Best Picturesque: The 24th – An American Streetcar in the Sun

What makes an Oscar winner? I have no idea, really.  But I can take a guess by watching each Best Picture winner, regardless of if I’ve already seen it, at random years, and then watching the two nominees with the most Oscar nominations for that year to find out, in my pompous assessment, if the Academy made the right choice. If I’ve already seen the subsequent nominee, I’ll move on to the next most nominated for that year.

The 24th Academy Award Best Picture nominees I watched: An American in Paris, A Place In the Sun (9), A Streetcar Named Desire (11)
bold = winner italics = losers (nominations) ]

When I watched these: November 20th, 22nd, and 24th

The snacks: took a week off from snacks, unbelievably

The year: 1951.

Did I skip any of the movies?: Nope.

So why did the other movies lose?

The only thing wrong with A Place In the Sun is that it was put out about ten years too early.  It’s a scandalous film for 1951: an out-of-wedlock pregnancy, a two-timing single man with a baby on the way, the possibility of an abortion, and the mere thought (and planning) of murdering a pregnant woman. George Eastman (Clift) has a renowned last name associated with a wealthy entrepreneurial family.  This name gets him a job where he meets Alice (Winters) in his uncle’s factory. His name also leads to an encounter with Angela (Taylor), who he falls in love with despite already impregnating Alice. The pitiful push and pull within George is a bit melodramatic, but ultimately effective coupled with the lighting and pacing of the film. The slow fades throughout and the darkness of the drowning scene are particularly haunting.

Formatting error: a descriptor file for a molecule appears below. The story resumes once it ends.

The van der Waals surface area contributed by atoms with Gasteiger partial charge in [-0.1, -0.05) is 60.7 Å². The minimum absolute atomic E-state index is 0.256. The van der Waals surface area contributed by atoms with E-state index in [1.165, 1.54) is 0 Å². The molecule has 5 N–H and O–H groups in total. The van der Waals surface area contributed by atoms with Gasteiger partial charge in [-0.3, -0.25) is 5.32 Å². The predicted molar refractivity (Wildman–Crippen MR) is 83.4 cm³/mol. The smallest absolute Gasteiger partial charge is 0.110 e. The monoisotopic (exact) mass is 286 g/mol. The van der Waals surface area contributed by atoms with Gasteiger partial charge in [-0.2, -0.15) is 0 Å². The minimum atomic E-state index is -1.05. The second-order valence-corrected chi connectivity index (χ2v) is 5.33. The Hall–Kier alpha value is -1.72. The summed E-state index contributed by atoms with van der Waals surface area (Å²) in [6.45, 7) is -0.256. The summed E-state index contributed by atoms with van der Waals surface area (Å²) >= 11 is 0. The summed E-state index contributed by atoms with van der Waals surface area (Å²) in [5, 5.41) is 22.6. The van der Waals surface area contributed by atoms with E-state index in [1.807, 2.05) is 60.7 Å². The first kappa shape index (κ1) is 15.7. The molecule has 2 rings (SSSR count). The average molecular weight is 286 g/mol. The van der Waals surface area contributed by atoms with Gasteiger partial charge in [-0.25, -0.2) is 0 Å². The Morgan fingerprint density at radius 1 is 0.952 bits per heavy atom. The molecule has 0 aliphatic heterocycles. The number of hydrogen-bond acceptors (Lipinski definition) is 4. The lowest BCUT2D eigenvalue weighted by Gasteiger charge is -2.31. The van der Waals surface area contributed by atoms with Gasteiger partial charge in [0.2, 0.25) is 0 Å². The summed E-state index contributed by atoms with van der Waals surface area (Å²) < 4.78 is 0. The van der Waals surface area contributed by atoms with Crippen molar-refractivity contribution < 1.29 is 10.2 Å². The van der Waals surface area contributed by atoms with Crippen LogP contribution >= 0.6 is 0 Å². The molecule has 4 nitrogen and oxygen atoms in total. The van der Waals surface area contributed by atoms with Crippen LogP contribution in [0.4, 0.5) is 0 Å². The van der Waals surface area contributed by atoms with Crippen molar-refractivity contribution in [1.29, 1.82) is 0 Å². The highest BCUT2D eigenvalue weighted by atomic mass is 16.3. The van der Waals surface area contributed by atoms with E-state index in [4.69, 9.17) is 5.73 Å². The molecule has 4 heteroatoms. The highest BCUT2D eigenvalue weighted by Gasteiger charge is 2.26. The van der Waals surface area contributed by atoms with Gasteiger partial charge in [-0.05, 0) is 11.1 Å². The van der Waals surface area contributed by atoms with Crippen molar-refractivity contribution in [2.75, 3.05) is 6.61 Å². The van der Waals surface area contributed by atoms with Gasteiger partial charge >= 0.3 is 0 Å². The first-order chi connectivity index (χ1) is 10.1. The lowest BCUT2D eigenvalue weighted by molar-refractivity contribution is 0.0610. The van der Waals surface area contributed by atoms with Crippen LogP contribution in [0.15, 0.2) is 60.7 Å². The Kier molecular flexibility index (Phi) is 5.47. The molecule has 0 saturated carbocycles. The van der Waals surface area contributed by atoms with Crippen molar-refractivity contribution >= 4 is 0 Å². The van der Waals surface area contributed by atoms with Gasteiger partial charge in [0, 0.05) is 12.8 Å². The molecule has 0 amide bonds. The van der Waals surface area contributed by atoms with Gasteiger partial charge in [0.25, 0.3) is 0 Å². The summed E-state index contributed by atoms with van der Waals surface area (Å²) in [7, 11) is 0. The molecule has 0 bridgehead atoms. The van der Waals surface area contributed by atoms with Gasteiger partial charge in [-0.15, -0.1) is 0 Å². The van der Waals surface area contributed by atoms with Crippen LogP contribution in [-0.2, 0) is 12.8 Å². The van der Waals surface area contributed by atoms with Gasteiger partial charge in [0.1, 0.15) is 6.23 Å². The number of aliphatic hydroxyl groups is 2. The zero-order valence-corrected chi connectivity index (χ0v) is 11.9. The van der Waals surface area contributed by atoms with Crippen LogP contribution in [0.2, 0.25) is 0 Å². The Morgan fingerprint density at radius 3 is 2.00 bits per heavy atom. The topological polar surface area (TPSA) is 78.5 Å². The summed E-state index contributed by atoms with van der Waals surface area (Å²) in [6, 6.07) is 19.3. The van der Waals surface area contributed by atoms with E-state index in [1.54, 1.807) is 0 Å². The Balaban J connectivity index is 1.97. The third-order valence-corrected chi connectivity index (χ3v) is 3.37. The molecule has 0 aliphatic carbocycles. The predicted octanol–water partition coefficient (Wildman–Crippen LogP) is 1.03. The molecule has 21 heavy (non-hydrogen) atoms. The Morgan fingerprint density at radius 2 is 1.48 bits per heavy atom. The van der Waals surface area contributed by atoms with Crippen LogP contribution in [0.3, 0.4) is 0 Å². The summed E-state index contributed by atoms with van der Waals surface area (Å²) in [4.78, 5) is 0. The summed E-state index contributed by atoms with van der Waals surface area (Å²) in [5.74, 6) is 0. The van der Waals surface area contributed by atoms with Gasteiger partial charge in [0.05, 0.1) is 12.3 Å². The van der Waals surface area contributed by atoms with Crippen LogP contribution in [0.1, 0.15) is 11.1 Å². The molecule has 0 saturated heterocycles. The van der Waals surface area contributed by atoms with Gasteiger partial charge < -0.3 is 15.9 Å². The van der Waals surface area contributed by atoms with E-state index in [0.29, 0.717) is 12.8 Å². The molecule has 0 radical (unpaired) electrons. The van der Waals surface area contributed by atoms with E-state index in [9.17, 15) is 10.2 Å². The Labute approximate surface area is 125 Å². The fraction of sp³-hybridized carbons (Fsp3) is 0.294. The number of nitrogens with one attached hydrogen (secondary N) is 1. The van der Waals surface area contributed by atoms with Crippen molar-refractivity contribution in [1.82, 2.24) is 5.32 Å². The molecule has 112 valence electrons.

A young and hunky Brando, playing the husband of another pregnant woman, is at odds with her sister Blanche (Leigh) in A Streetcar Named Desire. The stark contrast between the socialite Blanche and the rough lower class Stanley (Brando) grates at both parties until chaos inevitably unfolds. Blanche makes several unsuccessful attempts at separating her sister and Stanley, which Stanley perceives from the start, and his spouse Stella (Hunter) appears oblivious to Blanche’s high class goofiness and Stanley’s growing frustration. The film is dark, and the scenes are often tense and cramped in nature. Thematically, the film deals with aging and abuse, both seen and perceived. The viewer might find Vivien Leigh’s portrayal of Blanche somewhat redundant after seeing a virtual duplicate in Scarlett O’Hara in Gone With the Wind; Stella is somewhat obnoxious as well. Brando and Karl Malden (as Mitch) turn in stunning performances, the latter somewhat underplayed at times.

So why did An American in Paris win?

Any of these three movies could’ve taken Best Picture, but An American in Paris is the winner because of three blaring reasons:

1) It stars Gene Kelly.
2) It features a romantic take on France, yet retains American nationalism.
3) It’s in color.

Meanwhile, the storytelling method is brilliant, told through narrations, windows and mirrors, dancing and singing, and clever dialogue. We end up liking everyone, so in a way the romance between Jerry (Kelly) and Lise (Caron) is underwhelming with the dilemma involved. There are few musical scores I can think of that measure up to this film’s composition, and there are no dance numbers like the nearly 20-minute ballet climax of the film, which could almost stand alone and is so powerful it manages to outshine much of the film.

The movie that should have won: A Place in the Sun

Flip a three-sided coin and make a case for that nominee for Best Picture, and it would hold up.  However, A Place In the Sun lingers in your psyche, reminding us of the capability the human mind has, even with innocent motives, to contrive dark rationales. It’s a film that is real, frightening, and ultimately just and cathartic.

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